Drop Thaksin focus, Pheu Thai warned

Drop Thaksin focus, Pheu Thai warned

Former prime minister Thaksin Shinawatra (screenshot)
Former prime minister Thaksin Shinawatra (screenshot)

The Pheu Thai Party should focus on mustering enough support for its bid to form a new government rather than bringing former prime minister Thaksin Shinawatra back home, said Assoc Prof Phichai Ratanatilaka Na Bhuket, an academic with the National Institute of Development Administration (Nida).

Drumming up as much support as possible for Srettha Thavisin, who is expected to be nominated for a new prime ministerial vote on Friday, should be Pheu Thai's priority, Assoc Prof Phichai said.

However, if Pheu Thai's candidate can't secure enough votes, the party should return the right to lead the bloc to the Move Forward Party (MFP), he said.

The so-called old powers -- political parties in the caretaker government and their allies -- are pressuring Pheu Thai into ditching the MFP after earlier seeming reluctant to engage in talks with parties outside their alliance, he said.

The change of tack follows a statement made by Paetongtarn Shinawatra, Thaksin's daughter, that her father planned to return to Thailand on Aug 10, said Assoc Prof Phichai.

Rumours have also swirled that Pheu Thai and its red-shirt supporters have united with their opponents, yellow-shirt supporters of the caretaker government, in a new deal reached to prevent the MFP from succeeding in taking office after the party won the May 14 election with the highest number of House seats, said Assoc Prof Phichai.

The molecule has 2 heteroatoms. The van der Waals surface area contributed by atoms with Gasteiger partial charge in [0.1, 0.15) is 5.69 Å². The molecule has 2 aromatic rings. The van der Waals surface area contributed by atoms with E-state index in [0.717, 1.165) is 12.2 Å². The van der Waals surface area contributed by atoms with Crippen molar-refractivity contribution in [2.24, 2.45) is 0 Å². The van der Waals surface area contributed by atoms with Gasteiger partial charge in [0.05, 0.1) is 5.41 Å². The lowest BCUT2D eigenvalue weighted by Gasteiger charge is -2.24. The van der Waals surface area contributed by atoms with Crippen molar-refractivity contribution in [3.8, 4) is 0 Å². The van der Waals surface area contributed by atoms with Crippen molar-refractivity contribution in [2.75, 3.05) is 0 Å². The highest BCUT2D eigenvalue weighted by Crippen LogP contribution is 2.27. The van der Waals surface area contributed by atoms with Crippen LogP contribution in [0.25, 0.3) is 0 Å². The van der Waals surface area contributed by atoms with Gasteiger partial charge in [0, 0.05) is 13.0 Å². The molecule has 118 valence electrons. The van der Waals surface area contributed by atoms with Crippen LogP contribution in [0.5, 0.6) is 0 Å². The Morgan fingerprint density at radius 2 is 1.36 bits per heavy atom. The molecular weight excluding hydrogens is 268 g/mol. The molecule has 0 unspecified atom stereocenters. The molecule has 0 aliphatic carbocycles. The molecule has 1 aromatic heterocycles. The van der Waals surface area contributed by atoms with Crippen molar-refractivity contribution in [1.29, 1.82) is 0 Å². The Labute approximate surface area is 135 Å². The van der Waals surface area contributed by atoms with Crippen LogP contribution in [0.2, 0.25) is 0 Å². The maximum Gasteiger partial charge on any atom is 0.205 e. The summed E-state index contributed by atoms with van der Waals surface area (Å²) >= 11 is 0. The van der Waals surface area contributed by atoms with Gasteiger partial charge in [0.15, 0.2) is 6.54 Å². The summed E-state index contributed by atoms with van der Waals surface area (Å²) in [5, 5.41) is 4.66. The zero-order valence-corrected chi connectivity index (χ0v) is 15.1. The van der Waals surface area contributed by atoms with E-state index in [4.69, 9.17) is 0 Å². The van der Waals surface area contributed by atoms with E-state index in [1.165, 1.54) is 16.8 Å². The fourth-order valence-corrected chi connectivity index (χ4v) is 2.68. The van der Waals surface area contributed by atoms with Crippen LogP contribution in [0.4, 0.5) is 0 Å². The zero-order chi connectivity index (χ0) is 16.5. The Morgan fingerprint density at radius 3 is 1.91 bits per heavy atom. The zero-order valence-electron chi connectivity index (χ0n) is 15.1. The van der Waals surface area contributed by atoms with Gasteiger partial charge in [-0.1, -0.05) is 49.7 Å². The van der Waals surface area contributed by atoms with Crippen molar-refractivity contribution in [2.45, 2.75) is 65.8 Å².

A secret deal reportedly reached as part of the bid to help Thaksin return to Thailand has abruptly been aborted, dashing the hopes of those who expected to see Thaksin return as he had vowed to, Assoc Prof Phichai said.

Jatuporn Prompan, former chairman of the red-shirt United Front for Democracy against Dictatorship (UDD), said he did not believe Thaksin would return on Aug 10 because if he did, he would be put in jail instead of enjoying the privilege of winning a royal pardon on the day he arrives.

Mr Jatuporn said the instant pardon hope -- where Thaksin is allowed to go home -- was "highly unlikely" to become a reality.

"If he doesn't show up at 10.30am on Aug 10 as claimed, let me find another excuse for him. Maybe he is sick this time," said Mr Jatuporn.

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